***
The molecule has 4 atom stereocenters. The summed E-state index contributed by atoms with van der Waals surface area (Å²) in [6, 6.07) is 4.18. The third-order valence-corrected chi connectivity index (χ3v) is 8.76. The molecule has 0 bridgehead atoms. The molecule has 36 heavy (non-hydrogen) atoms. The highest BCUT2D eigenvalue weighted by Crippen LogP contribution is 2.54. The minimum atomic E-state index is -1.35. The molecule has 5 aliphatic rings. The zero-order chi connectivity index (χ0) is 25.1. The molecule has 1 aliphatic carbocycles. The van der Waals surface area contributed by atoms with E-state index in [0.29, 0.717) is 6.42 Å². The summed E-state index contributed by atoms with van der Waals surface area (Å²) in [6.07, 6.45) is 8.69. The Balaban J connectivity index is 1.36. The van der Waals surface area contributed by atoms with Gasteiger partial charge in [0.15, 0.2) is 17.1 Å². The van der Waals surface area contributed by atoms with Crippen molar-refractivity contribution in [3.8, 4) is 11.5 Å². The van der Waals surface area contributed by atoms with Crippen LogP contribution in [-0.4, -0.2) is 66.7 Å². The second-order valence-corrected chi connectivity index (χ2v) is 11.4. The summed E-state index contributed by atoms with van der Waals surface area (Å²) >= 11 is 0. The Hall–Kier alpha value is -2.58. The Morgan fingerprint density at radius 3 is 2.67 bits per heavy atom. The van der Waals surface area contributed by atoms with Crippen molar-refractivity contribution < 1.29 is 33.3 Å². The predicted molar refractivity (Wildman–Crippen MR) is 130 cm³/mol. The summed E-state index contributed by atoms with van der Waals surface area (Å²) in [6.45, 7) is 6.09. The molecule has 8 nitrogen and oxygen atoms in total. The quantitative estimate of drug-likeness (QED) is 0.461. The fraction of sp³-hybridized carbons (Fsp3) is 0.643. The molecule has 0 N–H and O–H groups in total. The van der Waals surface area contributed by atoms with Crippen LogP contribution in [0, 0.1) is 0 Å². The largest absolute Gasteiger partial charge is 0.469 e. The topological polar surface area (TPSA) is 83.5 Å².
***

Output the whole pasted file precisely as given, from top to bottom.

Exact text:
The molecule has 4 atom stereocenters. The summed E-state index contributed by atoms with van der Waals surface area (Å²) in [6, 6.07) is 4.18. The third-order valence-corrected chi connectivity index (χ3v) is 8.76. The molecule has 0 bridgehead atoms. The molecule has 36 heavy (non-hydrogen) atoms. The highest BCUT2D eigenvalue weighted by Crippen LogP contribution is 2.54. The minimum atomic E-state index is -1.35. The molecule has 5 aliphatic rings. The zero-order chi connectivity index (χ0) is 25.1. The molecule has 1 aliphatic carbocycles. The van der Waals surface area contributed by atoms with E-state index in [0.29, 0.717) is 6.42 Å². The summed E-state index contributed by atoms with van der Waals surface area (Å²) in [6.07, 6.45) is 8.69. The Balaban J connectivity index is 1.36. The van der Waals surface area contributed by atoms with Gasteiger partial charge in [0.15, 0.2) is 17.1 Å². The van der Waals surface area contributed by atoms with Crippen molar-refractivity contribution in [3.8, 4) is 11.5 Å². The van der Waals surface area contributed by atoms with Crippen LogP contribution in [-0.4, -0.2) is 66.7 Å². The second-order valence-corrected chi connectivity index (χ2v) is 11.4. The summed E-state index contributed by atoms with van der Waals surface area (Å²) >= 11 is 0. The Hall–Kier alpha value is -2.58. The Morgan fingerprint density at radius 3 is 2.67 bits per heavy atom. The van der Waals surface area contributed by atoms with Crippen molar-refractivity contribution < 1.29 is 33.3 Å². The predicted molar refractivity (Wildman–Crippen MR) is 130 cm³/mol. The summed E-state index contributed by atoms with van der Waals surface area (Å²) in [6.45, 7) is 6.09. The molecule has 8 nitrogen and oxygen atoms in total. The quantitative estimate of drug-likeness (QED) is 0.461. The fraction of sp³-hybridized carbons (Fsp3) is 0.643. The molecule has 0 N–H and O–H groups in total. The van der Waals surface area contributed by atoms with Crippen LogP contribution in [0, 0.1) is 0 Å². The largest absolute Gasteiger partial charge is 0.469 e. The topological polar surface area (TPSA) is 83.5 Å².